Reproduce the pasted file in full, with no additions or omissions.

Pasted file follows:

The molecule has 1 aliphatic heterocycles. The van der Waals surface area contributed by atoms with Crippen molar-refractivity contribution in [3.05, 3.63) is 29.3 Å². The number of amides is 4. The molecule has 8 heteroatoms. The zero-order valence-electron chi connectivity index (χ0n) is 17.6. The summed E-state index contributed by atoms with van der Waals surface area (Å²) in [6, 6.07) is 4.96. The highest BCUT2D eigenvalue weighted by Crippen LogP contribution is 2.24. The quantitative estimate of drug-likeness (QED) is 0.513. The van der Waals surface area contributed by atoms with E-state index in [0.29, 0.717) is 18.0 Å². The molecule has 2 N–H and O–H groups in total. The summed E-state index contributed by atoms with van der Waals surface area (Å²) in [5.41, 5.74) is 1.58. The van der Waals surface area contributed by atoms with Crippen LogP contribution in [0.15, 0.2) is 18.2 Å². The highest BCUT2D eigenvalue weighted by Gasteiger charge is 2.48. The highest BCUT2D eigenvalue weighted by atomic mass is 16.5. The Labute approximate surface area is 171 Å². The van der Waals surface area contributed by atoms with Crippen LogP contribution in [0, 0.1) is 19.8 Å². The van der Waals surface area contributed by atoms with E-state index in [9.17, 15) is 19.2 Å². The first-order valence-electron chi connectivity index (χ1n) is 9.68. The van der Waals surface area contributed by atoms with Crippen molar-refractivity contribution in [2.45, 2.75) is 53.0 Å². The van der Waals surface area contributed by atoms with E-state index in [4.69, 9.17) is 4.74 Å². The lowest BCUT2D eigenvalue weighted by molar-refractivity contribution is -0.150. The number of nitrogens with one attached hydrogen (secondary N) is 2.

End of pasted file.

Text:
The molecule has 1 aliphatic heterocycles. The van der Waals surface area contributed by atoms with Crippen molar-refractivity contribution in [3.05, 3.63) is 29.3 Å². The number of amides is 4. The molecule has 8 heteroatoms. The zero-order valence-electron chi connectivity index (χ0n) is 17.6. The summed E-state index contributed by atoms with van der Waals surface area (Å²) in [6, 6.07) is 4.96. The highest BCUT2D eigenvalue weighted by Crippen LogP contribution is 2.24. The quantitative estimate of drug-likeness (QED) is 0.513. The van der Waals surface area contributed by atoms with E-state index in [0.29, 0.717) is 18.0 Å². The molecule has 2 N–H and O–H groups in total. The summed E-state index contributed by atoms with van der Waals surface area (Å²) in [5.41, 5.74) is 1.58. The van der Waals surface area contributed by atoms with Crippen LogP contribution in [0.15, 0.2) is 18.2 Å². The highest BCUT2D eigenvalue weighted by Gasteiger charge is 2.48. The highest BCUT2D eigenvalue weighted by atomic mass is 16.5. The Labute approximate surface area is 171 Å². The van der Waals surface area contributed by atoms with Crippen LogP contribution in [0, 0.1) is 19.8 Å². The van der Waals surface area contributed by atoms with E-state index in [9.17, 15) is 19.2 Å². The first-order valence-electron chi connectivity index (χ1n) is 9.68. The van der Waals surface area contributed by atoms with Crippen molar-refractivity contribution in [2.45, 2.75) is 53.0 Å². The van der Waals surface area contributed by atoms with E-state index in [4.69, 9.17) is 4.74 Å². The lowest BCUT2D eigenvalue weighted by molar-refractivity contribution is -0.150. The number of nitrogens with one attached hydrogen (secondary N) is 2.